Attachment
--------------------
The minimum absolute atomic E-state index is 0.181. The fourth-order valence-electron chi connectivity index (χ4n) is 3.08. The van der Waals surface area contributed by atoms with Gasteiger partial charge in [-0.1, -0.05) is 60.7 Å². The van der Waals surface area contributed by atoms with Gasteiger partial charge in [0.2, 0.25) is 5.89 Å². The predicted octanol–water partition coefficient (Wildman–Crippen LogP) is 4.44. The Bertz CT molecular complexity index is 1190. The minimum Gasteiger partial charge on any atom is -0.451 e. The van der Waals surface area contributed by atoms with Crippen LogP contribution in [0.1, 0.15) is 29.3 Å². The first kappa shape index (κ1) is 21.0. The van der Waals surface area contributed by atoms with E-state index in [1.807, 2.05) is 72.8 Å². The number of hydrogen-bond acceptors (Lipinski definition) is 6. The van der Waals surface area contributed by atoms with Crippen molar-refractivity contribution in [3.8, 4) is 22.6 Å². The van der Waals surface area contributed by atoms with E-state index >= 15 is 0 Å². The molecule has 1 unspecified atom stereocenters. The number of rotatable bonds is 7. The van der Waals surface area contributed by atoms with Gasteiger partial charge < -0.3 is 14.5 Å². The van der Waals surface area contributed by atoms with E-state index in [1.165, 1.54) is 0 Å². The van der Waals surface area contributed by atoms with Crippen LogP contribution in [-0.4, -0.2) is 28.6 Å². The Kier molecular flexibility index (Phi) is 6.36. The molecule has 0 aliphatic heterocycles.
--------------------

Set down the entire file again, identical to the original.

The minimum absolute atomic E-state index is 0.181. The fourth-order valence-electron chi connectivity index (χ4n) is 3.08. The van der Waals surface area contributed by atoms with Gasteiger partial charge in [-0.1, -0.05) is 60.7 Å². The van der Waals surface area contributed by atoms with Gasteiger partial charge in [0.2, 0.25) is 5.89 Å². The predicted octanol–water partition coefficient (Wildman–Crippen LogP) is 4.44. The Bertz CT molecular complexity index is 1190. The minimum Gasteiger partial charge on any atom is -0.451 e. The van der Waals surface area contributed by atoms with Crippen LogP contribution in [0.1, 0.15) is 29.3 Å². The first kappa shape index (κ1) is 21.0. The van der Waals surface area contributed by atoms with E-state index in [1.807, 2.05) is 72.8 Å². The number of hydrogen-bond acceptors (Lipinski definition) is 6. The van der Waals surface area contributed by atoms with Crippen molar-refractivity contribution in [3.8, 4) is 22.6 Å². The van der Waals surface area contributed by atoms with E-state index >= 15 is 0 Å². The molecule has 1 unspecified atom stereocenters. The number of rotatable bonds is 7. The van der Waals surface area contributed by atoms with Gasteiger partial charge < -0.3 is 14.5 Å². The van der Waals surface area contributed by atoms with E-state index in [1.165, 1.54) is 0 Å². The van der Waals surface area contributed by atoms with Crippen LogP contribution in [-0.4, -0.2) is 28.6 Å². The Kier molecular flexibility index (Phi) is 6.36. The molecule has 0 aliphatic heterocycles.